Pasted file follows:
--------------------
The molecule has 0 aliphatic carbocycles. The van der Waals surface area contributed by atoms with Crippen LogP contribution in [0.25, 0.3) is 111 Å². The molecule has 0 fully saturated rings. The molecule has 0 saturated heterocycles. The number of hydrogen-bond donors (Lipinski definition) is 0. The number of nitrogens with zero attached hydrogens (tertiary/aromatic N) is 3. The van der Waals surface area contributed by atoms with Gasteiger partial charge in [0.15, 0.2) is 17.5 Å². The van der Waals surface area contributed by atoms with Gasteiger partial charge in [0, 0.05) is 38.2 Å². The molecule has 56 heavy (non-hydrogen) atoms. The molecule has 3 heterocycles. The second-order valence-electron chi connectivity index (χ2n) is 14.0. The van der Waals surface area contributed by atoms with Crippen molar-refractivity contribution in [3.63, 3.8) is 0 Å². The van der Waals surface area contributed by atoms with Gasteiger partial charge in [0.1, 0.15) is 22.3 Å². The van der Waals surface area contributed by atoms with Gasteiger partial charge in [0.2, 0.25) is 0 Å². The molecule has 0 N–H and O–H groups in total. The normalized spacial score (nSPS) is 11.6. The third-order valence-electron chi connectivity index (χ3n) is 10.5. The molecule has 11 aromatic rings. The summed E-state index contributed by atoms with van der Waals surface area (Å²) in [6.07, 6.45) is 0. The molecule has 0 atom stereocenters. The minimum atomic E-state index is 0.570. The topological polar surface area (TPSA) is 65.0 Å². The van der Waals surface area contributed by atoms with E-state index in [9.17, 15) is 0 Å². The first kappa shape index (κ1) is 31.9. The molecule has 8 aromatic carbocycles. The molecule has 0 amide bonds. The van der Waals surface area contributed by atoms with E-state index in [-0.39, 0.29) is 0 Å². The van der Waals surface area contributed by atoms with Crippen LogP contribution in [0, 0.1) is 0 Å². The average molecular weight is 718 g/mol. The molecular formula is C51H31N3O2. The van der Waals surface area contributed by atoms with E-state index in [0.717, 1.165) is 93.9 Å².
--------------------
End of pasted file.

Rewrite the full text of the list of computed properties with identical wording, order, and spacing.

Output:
The molecule has 0 aliphatic carbocycles. The van der Waals surface area contributed by atoms with Crippen LogP contribution in [0.25, 0.3) is 111 Å². The molecule has 0 fully saturated rings. The molecule has 0 saturated heterocycles. The number of hydrogen-bond donors (Lipinski definition) is 0. The number of nitrogens with zero attached hydrogens (tertiary/aromatic N) is 3. The van der Waals surface area contributed by atoms with Gasteiger partial charge in [0.15, 0.2) is 17.5 Å². The van der Waals surface area contributed by atoms with Gasteiger partial charge in [0, 0.05) is 38.2 Å². The molecule has 56 heavy (non-hydrogen) atoms. The molecule has 3 heterocycles. The second-order valence-electron chi connectivity index (χ2n) is 14.0. The van der Waals surface area contributed by atoms with Crippen molar-refractivity contribution in [3.63, 3.8) is 0 Å². The van der Waals surface area contributed by atoms with Gasteiger partial charge in [0.1, 0.15) is 22.3 Å². The van der Waals surface area contributed by atoms with Gasteiger partial charge in [0.2, 0.25) is 0 Å². The molecule has 0 N–H and O–H groups in total. The normalized spacial score (nSPS) is 11.6. The third-order valence-electron chi connectivity index (χ3n) is 10.5. The molecule has 11 aromatic rings. The summed E-state index contributed by atoms with van der Waals surface area (Å²) in [6.07, 6.45) is 0. The molecule has 0 atom stereocenters. The minimum atomic E-state index is 0.570. The topological polar surface area (TPSA) is 65.0 Å². The van der Waals surface area contributed by atoms with E-state index in [9.17, 15) is 0 Å². The first kappa shape index (κ1) is 31.9. The molecule has 8 aromatic carbocycles. The molecule has 0 amide bonds. The van der Waals surface area contributed by atoms with E-state index in [-0.39, 0.29) is 0 Å². The van der Waals surface area contributed by atoms with Crippen LogP contribution in [0, 0.1) is 0 Å². The average molecular weight is 718 g/mol. The molecular formula is C51H31N3O2. The van der Waals surface area contributed by atoms with E-state index in [0.717, 1.165) is 93.9 Å².